Prices and specifications for the new Dacia Sandero have been confirmed – and the hatchback has managed to hold its ground as the UK’s most affordable new car. Prices start from just £7,995 for the Access model, climbing to £13,395 for the flagship Stepway Prestige variant.
The fourth-generation Sandero is available to pre-order in the UK now, with a deposit of just £99. First deliveries are expected to arrive during April next year, and when the first examples reach the UK they’ll be offered with three years’ free servicing.
Standard equipment for the entry-level Sandero Access includes automatic LED headlights, 15-inch steel wheels, front electric windows and a phone-docking station with a dedicated smartphone app, which takes the place of an integrated infotainment system.
Dacia’s mid-range Essential model starts from £8,995 and adds plastic wheel covers, body-coloured bumpers and remote central locking. Inside, buyers get an adjustable steering column, manual air-conditioning, a USB port and a DAB radio with Bluetooth connectivity.
The Sandero Comfort starts from £11,595. Upgrades over the Essential variant include 15-inch alloy wheels, body-coloured, electrically adjustable wing mirrors, keyless entry, parking sensors, a reversing camera and an eight-inch infotainment system with integrated sat-nav.
Alongside the conventional Sandero range, Dacia has also introduced a new version of the SUV-inspired Stepway model. This features chunky body cladding, 16-inch alloy wheels, roof bars, and metal skidplates built into the front and rear bumpers. The Stepway also rides 41mm higher than the regular hatchback.
Prices start from £10,995 for the entry-level Stepway Essential. With the exception of the new alloys and body trim, it features the same equipment as the equivalent Sandero. Prices rise to £12,595 for the Stepway Comfort, which adds a leather steering wheel and modular roof bars that can be transformed into a roof rack
The summit of the Sandero line-up is the Stepway Prestige. This is priced from £13,395 and features heated front seats, climate control, front parking sensors, a blind-spot warning system and a centre console with an integrated armrest and storage bin.
Sandero buyers have their choice of three petrol engines, all of which are based on the same 1.0-litre three-cylinder unit. The entry-level TCe 65 variant develops just 64bhp and 95Nm of torque, which brings a 0–62mph time of 16.7 seconds and a top speed of 98mph. It’s mated to a five-speed manual gearbox as standard.
Dacia offers a turbocharged version of the same engine, which sees power rise to 89bhp and torque to 160Nm, shortening the Sandero’s 0–62mph time to 11.7 seconds in the process. Top speed stands at 111mph – and, like the base-model, fuel economy is a claimed 53.3mpg.
The most potent version of the 1.0-litre engine available is an LPG bi-fuel derivative, which generates 99bhp and 170Nm of torque when running on gas. Dacia says the benefit of the LPG system is lower CO2 emissions compared to a conventional petrol engine – the brand claims figures of 109g/km, compared to 120 g/km for the 89bhp car.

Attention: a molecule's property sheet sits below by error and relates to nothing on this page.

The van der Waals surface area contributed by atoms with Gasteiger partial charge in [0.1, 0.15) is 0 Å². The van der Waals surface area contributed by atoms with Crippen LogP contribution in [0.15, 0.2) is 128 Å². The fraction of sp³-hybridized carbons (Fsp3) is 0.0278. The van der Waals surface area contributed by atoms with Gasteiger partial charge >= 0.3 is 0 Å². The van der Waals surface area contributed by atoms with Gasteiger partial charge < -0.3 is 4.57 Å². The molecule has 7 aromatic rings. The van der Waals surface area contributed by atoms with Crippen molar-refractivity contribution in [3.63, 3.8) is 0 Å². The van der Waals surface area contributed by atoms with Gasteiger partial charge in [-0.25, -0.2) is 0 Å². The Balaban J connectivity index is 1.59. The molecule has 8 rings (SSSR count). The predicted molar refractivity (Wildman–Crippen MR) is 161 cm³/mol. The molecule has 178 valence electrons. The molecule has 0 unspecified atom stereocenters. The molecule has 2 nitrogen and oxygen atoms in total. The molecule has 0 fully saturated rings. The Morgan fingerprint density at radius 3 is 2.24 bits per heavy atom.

There’s a range benefit, too: when both tanks are brimmed and used in parallel, the bi-fuel Sandero can cover as much as 800 miles between fuel stops – enough to drive the length of Britain with 200 miles of fuel to spare.
After years of using Renault’s ageing Mk3 Clio platform, the latest Sandero has switched to the French firm’s newer CMF-B underpinnings. Despite that, the new Sandero’s styling is evolutionary, with a Y-shaped LED light signature at the front, and a wider track that gives a stronger look.
There’s a more comfortable shape for the door handles and, at the rear, the old-fashioned boot release is retained only on basic editions, with the rest of the range switching to a more discreet electric unit integrated into the lower tailgate. The car is 19mm longer overall than before, at 4,088mm, but noticeably wider, at 1,848mm not including the mirrors.
There’s arguably a bigger design shift for the Sandero inside. The outgoing car’s rather basic dashboard has been replaced by an altogether more modern design, which features fabric finishes on some higher trim-levels.
The cabin also has more space than before, with a few extra millimetres of shoulder and elbow room for front passengers, and more than four centimetres of extra kneeroom for those in the rear. Boot capacity is 328 litres – a gain of 18 litres over the old Sandero’s.
There’s no word yet on Euro NCAP safety ratings – one of the old Sandero’s weakest points. But the modern platform, standard auto emergency braking and the addition of two new airbags (bringing the total to six) could deliver a respectable score. A senior source said, however, that the company is “not going to go for a top rating.”